Gay Character in Kids Book Causes Kerfuffle
Just when we see a positive gay character in a kids book, the heavens explode and all the adult content warning labels come out. From what I gather, Better Nate than Ever isn’t a gay book, but there’s minor sub-plot that deals with coming of age and the character is starting to realize he’s attracted to boys and he’s not certain why. (I think any gay man alive can relate to that feeling.)
And then librarians started pulling the book. After that, in a blog post, an amateur book reviewer who is a Christ Follower gave the book a good review, but also put a warning on the book stating that it contains homosexuality in a positive manner…as if that’s grounds alone for a warning label.
This isn’t all that unfamiliar to me. I know there are web sites that classify anything with LGBT content with warnings about adult content…yes, even if the book doesn’t contain sex scenes and it’s completely g-rated material. Author Alex Beecroft wrote a post about this topic not too long ago in a way that I found interesting and well executed. Just the fact that there’s a gay character in a book makes it adults only, as if kids aren’t gay. Trust me, Mrs. Kids Book reviewer, I knew I was gay when I was three years old and my parents didn’t have to explain it or tell me about it. I got it then, and I get it now. It wasn’t sexual either. Most openly gay adults would agree with me.
In an odd way, this all reminds me of what happened on Big Brother, the TV series, a few years ago when Jeff Schroeder decided that Dumbledore in Harry Potter couldn’t be gay because it wasn’t appropriate for kids to read. And Schroeder was very passionate about it. I posted about that here. I had to remove Schroeder’s photo for copyright reasons (my own decision), which is why there’s a blank in the post.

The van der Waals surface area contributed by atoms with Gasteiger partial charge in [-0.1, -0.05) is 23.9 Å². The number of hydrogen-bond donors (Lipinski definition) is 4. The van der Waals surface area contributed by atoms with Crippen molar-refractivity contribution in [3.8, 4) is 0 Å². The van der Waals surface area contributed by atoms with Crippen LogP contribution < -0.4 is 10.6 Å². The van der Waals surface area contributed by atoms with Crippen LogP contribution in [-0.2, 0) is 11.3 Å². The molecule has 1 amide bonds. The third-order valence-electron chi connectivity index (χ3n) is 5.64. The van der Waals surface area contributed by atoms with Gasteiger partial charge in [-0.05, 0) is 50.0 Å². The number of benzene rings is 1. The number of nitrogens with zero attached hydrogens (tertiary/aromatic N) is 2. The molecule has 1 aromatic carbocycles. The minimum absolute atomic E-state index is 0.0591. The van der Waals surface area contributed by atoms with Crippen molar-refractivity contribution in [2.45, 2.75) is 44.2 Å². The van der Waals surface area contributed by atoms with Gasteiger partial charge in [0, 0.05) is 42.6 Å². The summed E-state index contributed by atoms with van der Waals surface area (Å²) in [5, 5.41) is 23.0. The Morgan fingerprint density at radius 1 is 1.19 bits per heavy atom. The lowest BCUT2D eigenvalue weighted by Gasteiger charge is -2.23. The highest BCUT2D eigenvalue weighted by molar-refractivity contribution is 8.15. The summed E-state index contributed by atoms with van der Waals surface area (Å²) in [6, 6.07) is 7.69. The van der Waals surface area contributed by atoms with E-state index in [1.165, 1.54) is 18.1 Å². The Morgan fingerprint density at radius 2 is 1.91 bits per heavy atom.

To say this news took Jeff by surprise would be an understatement. Noting at first that Dumbledore “doesn’t have any gay tendencies,” Jeff grew increasingly agitated and irate. “He’s in school with little kids!” he shouted. “You don’t want to make that guy gay!” Asked to expound, Jeff explained, “It isn’t right to have it in a little kid’s book, and have the head master locked away in this magical land, be gay.
In any event, now the author of Better Nate Than Ever is dealing with this, too. And I thought it would be interesting to let my readers know how some of these people in the mainstream view gays, or anything with a hint of gay content…they view it with adult warning labels.
But there is a bright note. From Tim Federle’s post:
Happily, there are many more educators, booksellers, young readers and parents who have been supportive of this book and books like it, books that tell stories that star diverse characters who aren’t just relegated to the sidelines as the sassy sidekick or the tomboy cousin. And some of Better Nate Than Ever’s most noted reviewers celebrated its “inclusive” storyline or didn’t even mention the gay thing at all, which I kind of loved. If anything’s to be picked apart, let it be my exuberant usage of exclamation points and parentheses, not my character’s maybe-he-is-or-maybe-he-isn’t sexuality.